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Prior to the game the NYPD and FDNY hockey teams lined up on the ice and the Rangers skated between them during their introductions. FDNY team member Larry McGee had brought Ray Downey's firefighters helmet with him with a picture of Downey tucked into the brim of the helmet. He noticed that of all the players, only Rangers captain Mark Messier had not worn his hockey helmet during the pre-game ceremonies.

As the Rangers were lined up at the blueline, McGee sensed the moment was right and skated over to Messier with the helmet and told him it would be an honor if he would wear it. Messier responded, "Sure, whatever you need" and donned the helmet of the still missing Downey as the Madison Square Garden crowd roared it's approval.

Messier Firehelmet 10/7/01
Mark Messier wearing Chief Downey's helmet prior to the Rangers first home game following the 9/11 terrorist attacks. Note the special "New York" jersey worn only for that game.

"For me, personally, it was very emotional for a lot of reasons," said Messier, "Obviously, with all the people being honored - the firefighters, the police, the rescue workers, the volunteers, the entire city - and all our fans. All on a day when we started fighting back as a country."

At the end of that same season, Messier presented his #11 jersey to the family of Ray Downey during the Rangers annual Blueshirts off our Backs night on April 10, 2002.

Messier Blueshirts off our Backs 2002

The FDNY Hockey Team was first formed back in 1968 and played it's first game against the New York Police Department in 1974 and the FDNY Hockey Team now competes in charity events and tournaments from Alaska to Sweden as well as hosting the FDNY "King of the Ice" Firehouse Tournament, where for over 15 years nearly 100 different firehouses compete for the championship in the largest tournament of it's kind.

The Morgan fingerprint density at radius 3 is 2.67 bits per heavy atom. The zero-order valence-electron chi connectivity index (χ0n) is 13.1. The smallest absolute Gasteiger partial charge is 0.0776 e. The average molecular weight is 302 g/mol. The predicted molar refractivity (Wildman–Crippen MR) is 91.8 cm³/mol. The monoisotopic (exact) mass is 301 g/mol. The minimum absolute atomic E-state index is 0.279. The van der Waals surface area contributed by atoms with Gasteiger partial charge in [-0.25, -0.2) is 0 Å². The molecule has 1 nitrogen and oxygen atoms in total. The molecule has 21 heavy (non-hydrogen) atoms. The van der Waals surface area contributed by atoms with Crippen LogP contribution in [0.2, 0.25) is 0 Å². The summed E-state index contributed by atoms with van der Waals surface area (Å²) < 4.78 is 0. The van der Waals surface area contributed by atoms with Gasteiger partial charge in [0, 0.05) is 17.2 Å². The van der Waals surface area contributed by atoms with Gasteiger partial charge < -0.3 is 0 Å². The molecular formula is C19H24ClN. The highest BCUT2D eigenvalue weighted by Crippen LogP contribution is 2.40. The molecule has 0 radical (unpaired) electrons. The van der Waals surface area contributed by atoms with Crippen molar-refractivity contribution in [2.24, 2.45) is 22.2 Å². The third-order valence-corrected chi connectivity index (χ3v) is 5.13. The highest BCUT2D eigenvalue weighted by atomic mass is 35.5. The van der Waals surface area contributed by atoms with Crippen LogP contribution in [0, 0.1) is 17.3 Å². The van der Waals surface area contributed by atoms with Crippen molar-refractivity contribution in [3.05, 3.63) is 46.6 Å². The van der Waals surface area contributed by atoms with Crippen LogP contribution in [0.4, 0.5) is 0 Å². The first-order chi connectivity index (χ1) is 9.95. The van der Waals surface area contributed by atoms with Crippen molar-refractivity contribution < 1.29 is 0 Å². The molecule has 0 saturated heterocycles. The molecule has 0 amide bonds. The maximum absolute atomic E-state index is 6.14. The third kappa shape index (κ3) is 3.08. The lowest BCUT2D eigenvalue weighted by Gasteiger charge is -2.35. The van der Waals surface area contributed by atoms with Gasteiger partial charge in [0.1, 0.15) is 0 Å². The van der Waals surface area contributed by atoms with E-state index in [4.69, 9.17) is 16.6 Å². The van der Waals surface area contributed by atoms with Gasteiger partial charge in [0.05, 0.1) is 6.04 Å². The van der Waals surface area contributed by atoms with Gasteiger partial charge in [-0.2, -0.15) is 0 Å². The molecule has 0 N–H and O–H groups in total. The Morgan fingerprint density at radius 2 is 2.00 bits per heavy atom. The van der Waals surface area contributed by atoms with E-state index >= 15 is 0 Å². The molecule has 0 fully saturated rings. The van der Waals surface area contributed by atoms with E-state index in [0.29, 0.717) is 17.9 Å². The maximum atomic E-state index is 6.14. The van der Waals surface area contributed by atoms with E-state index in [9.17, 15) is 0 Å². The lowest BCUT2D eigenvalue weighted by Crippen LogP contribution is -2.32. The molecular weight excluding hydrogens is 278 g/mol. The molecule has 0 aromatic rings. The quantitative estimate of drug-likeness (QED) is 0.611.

The main event on the FDNY Hockey Team calendar is always their annual faceoff against the New York Police Department (NYPD) game as the FDNY Bravest take on the NYPD Finest in "The Battle of the Badges". To date, 42 games have been played with the FDNY holding a 23-17-2 lead in the series.

Today's featured jersey is a 2000-01 Fire Department of New York Hockey Team Ray Downey jersey. This jersey takes the classic simplicity of a jersey very similar to the New Jersey Devils and combines it with the timeless look of the drop shadowed New York Rangers cresting and numbers to create as perfect a hockey jersey as you will ever see.

Of note, none of the players wore their individual names on the back of their jerseys, and instead they all had their team nickname "Bravest" on the back in place of their names, similar to Team Canada in the 1972 Summit Series when they all had "Canada" on the back.